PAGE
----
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National Science Foundation supports the operation of six incoherent-scatter radar facilities, three of which are in the United States. Following the scientific background, spectrum usage is discussed beginning with the lowest active remote sensing frequencies. Secondly, the evolution of the magnetosphere-ionosphere system in time is a strong function of the drivers, but also depends on the state of the system at the time the drivers become active. In each section, a general background is provided along with some pertinent issues to which active remote sensing is applied. GIRO is a distributed network of ionosondes that provide specification of the ionospheric electron density below the F-region peak altitude over much of the globe.

Ionospheric active sensing observations use radio transmitters that operate at frequencies ranging from kilohertz up to a few gigahertz, with certain ranges being more actively used than others. The observations come primarily from ground-based radar systems but include satellite-borne radio beacons. This section provides a summary divided into ground-based and space-based systems, starting with the lowest frequencies and working upward. In each case, the choice of frequency is directly related to the type of information sought from the observations.

In almost every case, the frequency is determined by the properties of the target medium. In order to sense the plasma for the desired measurement, it is necessary to use a signal that interacts with it in a specific way. Using a different frequency would not provide the same information. For example, an ISR operating in the UHF band provides information on the density and temperature of the plasma, while a coherent-scatter radar operating in the HF or VHF bands provides information on the spectrum of irregularities present in the plasma.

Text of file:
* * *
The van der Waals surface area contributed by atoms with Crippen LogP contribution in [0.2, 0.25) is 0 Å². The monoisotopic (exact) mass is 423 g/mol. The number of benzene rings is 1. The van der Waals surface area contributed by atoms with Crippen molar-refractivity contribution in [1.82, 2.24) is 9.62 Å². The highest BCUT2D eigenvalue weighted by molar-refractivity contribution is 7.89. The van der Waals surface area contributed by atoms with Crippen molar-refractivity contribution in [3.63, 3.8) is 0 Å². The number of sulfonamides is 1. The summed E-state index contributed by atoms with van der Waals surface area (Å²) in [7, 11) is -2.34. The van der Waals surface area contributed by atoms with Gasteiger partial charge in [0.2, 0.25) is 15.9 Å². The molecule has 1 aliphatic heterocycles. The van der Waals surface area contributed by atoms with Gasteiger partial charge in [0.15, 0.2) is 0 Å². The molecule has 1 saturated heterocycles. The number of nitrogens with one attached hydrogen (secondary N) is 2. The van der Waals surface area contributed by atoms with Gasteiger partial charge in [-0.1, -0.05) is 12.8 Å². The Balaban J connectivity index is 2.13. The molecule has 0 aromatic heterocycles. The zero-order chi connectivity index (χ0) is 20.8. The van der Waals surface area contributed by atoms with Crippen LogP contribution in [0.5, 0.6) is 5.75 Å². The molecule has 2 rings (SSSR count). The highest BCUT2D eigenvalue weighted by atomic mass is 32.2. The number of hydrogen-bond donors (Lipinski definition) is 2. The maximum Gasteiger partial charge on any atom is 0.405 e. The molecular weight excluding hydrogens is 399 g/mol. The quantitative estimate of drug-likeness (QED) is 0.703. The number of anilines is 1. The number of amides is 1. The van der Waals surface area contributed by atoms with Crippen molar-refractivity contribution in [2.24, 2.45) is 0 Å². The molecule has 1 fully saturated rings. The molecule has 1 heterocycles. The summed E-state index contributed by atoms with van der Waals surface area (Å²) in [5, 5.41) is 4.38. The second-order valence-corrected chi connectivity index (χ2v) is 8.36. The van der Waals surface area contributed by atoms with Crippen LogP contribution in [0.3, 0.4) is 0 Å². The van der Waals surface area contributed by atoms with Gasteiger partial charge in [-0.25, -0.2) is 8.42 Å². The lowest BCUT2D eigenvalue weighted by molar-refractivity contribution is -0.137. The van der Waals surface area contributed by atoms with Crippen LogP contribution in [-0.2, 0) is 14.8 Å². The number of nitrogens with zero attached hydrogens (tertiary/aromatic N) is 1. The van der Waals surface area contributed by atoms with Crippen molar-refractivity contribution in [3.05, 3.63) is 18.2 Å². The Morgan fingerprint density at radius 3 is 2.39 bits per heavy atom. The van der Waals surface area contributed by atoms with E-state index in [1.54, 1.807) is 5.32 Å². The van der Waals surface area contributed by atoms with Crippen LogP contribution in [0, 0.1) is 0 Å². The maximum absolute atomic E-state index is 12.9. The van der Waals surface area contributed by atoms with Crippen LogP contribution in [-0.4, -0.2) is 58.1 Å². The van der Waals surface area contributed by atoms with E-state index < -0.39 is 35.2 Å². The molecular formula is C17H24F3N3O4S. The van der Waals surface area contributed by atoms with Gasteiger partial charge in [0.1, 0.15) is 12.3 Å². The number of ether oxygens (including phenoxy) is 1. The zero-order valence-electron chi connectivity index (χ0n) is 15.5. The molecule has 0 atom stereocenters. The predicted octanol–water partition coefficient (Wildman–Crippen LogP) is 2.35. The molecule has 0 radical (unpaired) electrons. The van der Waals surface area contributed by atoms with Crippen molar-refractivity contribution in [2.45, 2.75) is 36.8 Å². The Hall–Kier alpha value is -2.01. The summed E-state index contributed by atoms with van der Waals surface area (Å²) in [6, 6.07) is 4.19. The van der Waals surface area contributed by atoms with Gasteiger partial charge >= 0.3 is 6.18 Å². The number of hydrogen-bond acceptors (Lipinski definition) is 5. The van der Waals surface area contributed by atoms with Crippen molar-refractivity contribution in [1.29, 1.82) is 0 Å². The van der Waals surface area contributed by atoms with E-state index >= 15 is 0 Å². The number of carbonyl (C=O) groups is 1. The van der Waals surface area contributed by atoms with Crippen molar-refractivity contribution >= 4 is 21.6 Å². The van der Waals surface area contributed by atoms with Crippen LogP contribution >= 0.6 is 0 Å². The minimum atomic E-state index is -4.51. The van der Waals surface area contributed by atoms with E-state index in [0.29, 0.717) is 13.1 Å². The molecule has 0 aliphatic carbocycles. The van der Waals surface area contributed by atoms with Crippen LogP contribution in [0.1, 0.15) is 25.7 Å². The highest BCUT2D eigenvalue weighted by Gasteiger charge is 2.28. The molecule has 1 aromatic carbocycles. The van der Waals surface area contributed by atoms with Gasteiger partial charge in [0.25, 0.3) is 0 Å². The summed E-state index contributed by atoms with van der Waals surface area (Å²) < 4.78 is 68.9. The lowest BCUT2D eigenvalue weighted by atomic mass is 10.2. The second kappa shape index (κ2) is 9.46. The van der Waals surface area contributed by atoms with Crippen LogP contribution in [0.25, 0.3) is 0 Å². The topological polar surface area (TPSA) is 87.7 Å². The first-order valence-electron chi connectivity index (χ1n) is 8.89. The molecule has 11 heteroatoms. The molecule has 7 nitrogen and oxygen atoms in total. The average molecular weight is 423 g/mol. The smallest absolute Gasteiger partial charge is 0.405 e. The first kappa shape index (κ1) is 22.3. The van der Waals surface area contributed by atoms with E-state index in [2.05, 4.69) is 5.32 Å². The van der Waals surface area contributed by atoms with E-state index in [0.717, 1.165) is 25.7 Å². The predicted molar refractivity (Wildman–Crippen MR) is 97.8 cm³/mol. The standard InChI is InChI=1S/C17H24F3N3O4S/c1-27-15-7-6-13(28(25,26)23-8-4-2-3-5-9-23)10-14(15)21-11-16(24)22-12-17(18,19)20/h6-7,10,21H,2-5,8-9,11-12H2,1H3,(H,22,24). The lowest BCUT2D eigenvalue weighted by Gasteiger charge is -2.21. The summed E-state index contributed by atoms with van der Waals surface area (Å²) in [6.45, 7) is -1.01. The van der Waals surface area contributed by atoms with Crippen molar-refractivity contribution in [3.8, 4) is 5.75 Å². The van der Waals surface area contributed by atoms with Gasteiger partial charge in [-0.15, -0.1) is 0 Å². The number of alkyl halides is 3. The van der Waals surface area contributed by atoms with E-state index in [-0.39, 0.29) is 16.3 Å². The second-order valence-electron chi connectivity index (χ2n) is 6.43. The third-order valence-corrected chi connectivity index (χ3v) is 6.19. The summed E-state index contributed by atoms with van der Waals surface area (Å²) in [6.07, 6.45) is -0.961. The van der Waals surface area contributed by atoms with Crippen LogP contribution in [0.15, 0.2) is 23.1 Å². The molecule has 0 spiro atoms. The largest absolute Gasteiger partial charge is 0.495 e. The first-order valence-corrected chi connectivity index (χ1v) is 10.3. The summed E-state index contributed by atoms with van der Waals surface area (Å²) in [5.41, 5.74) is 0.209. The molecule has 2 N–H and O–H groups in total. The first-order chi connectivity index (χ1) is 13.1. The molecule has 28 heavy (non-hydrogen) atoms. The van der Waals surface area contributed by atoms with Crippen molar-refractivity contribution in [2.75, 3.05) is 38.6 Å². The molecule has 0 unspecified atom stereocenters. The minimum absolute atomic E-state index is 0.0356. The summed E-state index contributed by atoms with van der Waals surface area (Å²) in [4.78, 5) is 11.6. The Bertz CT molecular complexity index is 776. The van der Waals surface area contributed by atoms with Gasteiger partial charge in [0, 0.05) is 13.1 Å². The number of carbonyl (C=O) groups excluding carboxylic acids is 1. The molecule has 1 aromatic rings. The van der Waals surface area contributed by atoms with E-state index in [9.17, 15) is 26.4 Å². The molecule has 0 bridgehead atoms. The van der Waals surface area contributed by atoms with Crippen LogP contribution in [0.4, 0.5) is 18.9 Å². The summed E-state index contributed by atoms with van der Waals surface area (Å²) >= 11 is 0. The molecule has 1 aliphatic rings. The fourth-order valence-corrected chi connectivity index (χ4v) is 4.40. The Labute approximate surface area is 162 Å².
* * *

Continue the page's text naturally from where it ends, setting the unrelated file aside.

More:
While both instruments provide information on the same plasma, the measurements are distinct. The lowest transmitter frequencies used in space physics research are in the VLF band. The Siple Station, Antarctica, antenna was a 40 km dipole transmitting signals at frequencies around 3 kHz, which were received at the conjugate point in the northern hemisphere at Roberval, Canada.

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When these transmissions reached the magnetosphere, they interacted with the trapped energetic particle populations, resulting in amplification of the signals and the triggering of other emissions. From the observed signatures it was possible to draw conclusions about the particle populations, and about the wave-particle interactions. No dedicated space physics transmitters operating at the VLF band exist today.

To overcome this lack of dedicated transmitters, the research continues using other means. Magnetospheric research using the VLF band has been continued by using HF band heating facilities to generate the signals by modulating electrical currents flowing in the ionosphere. Ionospheric research using VLF signals currently relies on radio navigation and time signals transmitted by various government agencies in the kHz band.

Small phase and amplitude. The next most widely used band for space science is the HF band.

When a wave propagates into a region where the plasma frequency is comparable to but below the wave frequency, the propagating wave experiences a decrease in velocity and a change in direction. As the wave approaches an altitude where the plasma frequency is equal to the wave frequency, the phase index of refraction approaches zero and the wave reflects. Usually an ionosonde begins its transmissions at a frequency of around 1 MHz or lower and steps to some upper frequency determined by the highest expected plasma frequency, which may be 20 MHz or higher.

At each frequency step, short pulses are transmitted, then reflected by the plasma and received by the ionosonde receiver. The time between transmission and reception is used to estimate the altitude of the reflection boundary. Successively higher frequencies reflect from higher altitudes until a frequency is reached that is above the plasma frequency at the density peak altitude.

Beyond this frequency, no more reflections are observed. There are a few different ionosonde designs in use today.

Ionospheric Tomography

The most common model is the Digisonde, manufactured by Lowell Digisonde International. The system can transmit between kHz and 30 MHz, with a peak power of W. GIRO is a distributed network of ionosondes that provide specification of the ionospheric electron density below the F-region peak altitude over much of the globe.